By Isabel Ringrose
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Tories are ramping up racism as election approaches

The Tories have pushed the racist Rwanda bill and Labour has lined up behind them
Issue 2897
racism Sunak Tories

Sunak and his party are ramping up racism (Picture: Number 10 on Flickr)

The Tories are in another round of crises. To encourage vile scapegoating and in an effort to win racist votes, the Rwanda deportation scheme was set to become law by the end of the week. 

The perpetual state of chaos for Rishi Sunak and his party comes as the Tories look not just to lose the next election, but to be obliterated. 

It also comes as they ramp up attacks on Muslims and migrants. Sunak was set to face more mutiny in parliament this week against his Rwanda deportation bill, which is now in its final stages. 

The vicious law tries to overcome a Supreme Court block on the plan to send refugees to the east African country. 

It also looks to block appeals. But the Lords have sent ten amendments to the Commons, which could delay the passing of the Safety of Rwanda (Asylum and Immigration) Bill.

This includes allowing the courts to consider the safety of Rwanda and rewording to allow legal challenges in cases where someone feels they have been wrongly labelled an adult by the state. 

Tory MPs were expected to ­overturn the amendment in votes on Monday. It was then set to return to the House of Lords to be debated on Wednesday.

If the Lords receive the bill with all its amendments rejected, five or six more amendments could be attached.  

The bill could further “ping-pong” between the two houses or become law on Wednesday. If the bill passes, the first flights could be at the end of May. Relying on the Lords to make the bill a bit less awful with some amendments isn’t good enough. 

The plan shows the Tories’ contempt for vulnerable refugees—and attempts to scapegoat them and look tough on immigration as an election approaches.

One of Sunak’s key pledges was to “stop the boats”, and Rwanda was his way of doing it. The Tories are also looking at paying refugees, who’ve had their asylum claims rejected, £3,000 to relocate to Rwanda. 

Meanwhile, rather than standing against Sunak’s crackdown on refugees, the Labour Party has pledged to deport more refugees if it comes to power.

Shadow home secretary Yvette Cooper set out proposals to create a new “returns and enforcement unit” to swiftly remove who they call “failed” asylum seekers and ­foreign national offenders.

Labour is promising more of the same racism should it come to power. Rather than standing against the plans, Keir Starmer’s Labour wants to be better at ­kicking people out of Britain than the Tories. 

And Starmer only stands against the Rwanda plan because it’s unworkable—not because it is wrong or he disagrees with sending refugees to third countries.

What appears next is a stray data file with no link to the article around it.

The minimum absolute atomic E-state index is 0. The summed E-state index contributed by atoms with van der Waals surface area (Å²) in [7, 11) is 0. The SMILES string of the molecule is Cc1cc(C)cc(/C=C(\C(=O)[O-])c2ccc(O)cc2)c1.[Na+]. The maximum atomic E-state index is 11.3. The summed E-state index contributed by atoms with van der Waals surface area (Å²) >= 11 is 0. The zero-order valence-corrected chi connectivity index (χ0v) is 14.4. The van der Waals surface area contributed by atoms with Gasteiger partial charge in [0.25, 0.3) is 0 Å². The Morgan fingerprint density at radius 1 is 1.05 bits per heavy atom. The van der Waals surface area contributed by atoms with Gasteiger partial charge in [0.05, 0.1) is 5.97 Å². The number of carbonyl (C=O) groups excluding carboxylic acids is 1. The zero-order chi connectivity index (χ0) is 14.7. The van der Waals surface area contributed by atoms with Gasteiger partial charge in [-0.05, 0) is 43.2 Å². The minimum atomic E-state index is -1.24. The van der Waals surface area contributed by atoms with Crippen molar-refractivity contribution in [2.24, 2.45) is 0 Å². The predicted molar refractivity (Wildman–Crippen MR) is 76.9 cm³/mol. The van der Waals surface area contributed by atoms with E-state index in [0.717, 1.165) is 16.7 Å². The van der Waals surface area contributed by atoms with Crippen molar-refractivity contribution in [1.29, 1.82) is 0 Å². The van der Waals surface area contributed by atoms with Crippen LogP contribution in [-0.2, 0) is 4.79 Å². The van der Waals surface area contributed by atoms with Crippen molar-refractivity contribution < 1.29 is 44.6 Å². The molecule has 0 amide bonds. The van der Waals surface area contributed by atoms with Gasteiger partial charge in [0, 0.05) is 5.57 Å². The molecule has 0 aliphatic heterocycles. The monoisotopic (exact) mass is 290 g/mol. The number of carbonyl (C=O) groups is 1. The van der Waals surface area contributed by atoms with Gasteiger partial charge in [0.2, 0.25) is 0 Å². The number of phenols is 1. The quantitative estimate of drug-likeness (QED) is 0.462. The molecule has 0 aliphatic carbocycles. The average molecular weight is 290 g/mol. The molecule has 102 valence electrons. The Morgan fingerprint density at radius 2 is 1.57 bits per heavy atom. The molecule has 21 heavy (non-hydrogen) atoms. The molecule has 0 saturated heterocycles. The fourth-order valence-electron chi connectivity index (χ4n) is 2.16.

The spat between the Tories and Labour over who is nastier to refugees will only lead to more racism—and more uncertainty for refugees.

Rats rushing to leave sinking Tory ship

Rishi Sunak could be ousted before the next general election as the warring Tories look to save their own skins. Some Tory backbenchers may be plotting to replace him with Penny Mordaunt.

Mordaunt would be the sixth prime minister since the 2010 general election—and the third without a vote. Other Tory insiders have said the plan is “nonsense”.

Some Tories may want to wait to see how disastrous the May local elections in England are.  Others may want to wait until after the general election itself to oust Sunak—and do not want one earlier than necessary.

But whether the rumours are true or not, grumblings about Sunak will only get louder, and his position will only become more unstable. The fallout from top donor Frank Hester’s racism towards Diane Abbott put Sunak in the spotlight last week.

Sunak was slow to call the comments “racist and wrong”.  Labour is demanding that the £10 million Hester donated to the Tories in the last year should be returned.

Instead the Tories are in line to grab another £5 million from Hester.  Up to 1,000 people gathered outside Hackney town hall in east London last Friday to stand with their MP after Hester said Abbott made him want to “want to hate all black women” and that she “should be shot”.

And more Tories are announcing that they will desert the sinking ship at the next election—with now 65 set to stand down.

The far right will look to exploit this gap. Traditional Unionist Voice leader Jim Allister announced last weekend a formal partnership with Reform UK for the next general election.

Reform UK leader Richard Tice attended the TUV conference in County Antrim—and will later announce “agreed candidates” for constituencies in Northern Ireland in the Westminster election.

Tice said, “I believe in the United Kingdom. I believe with the right leadership we can truly make the United Kingdom great again.” 

Just last week former Tory MP and Islamophobe Lee Anderson joined Reform UK as its first-ever MP. Anderson left the Tory Party after he said Islamists had “control” of London mayor Sadiq Khan.

The far right group’s parliamentary manoeuvres to pick up where the Tories have led must be resisted by anti-racists wherever Reform UK attempts to stand.

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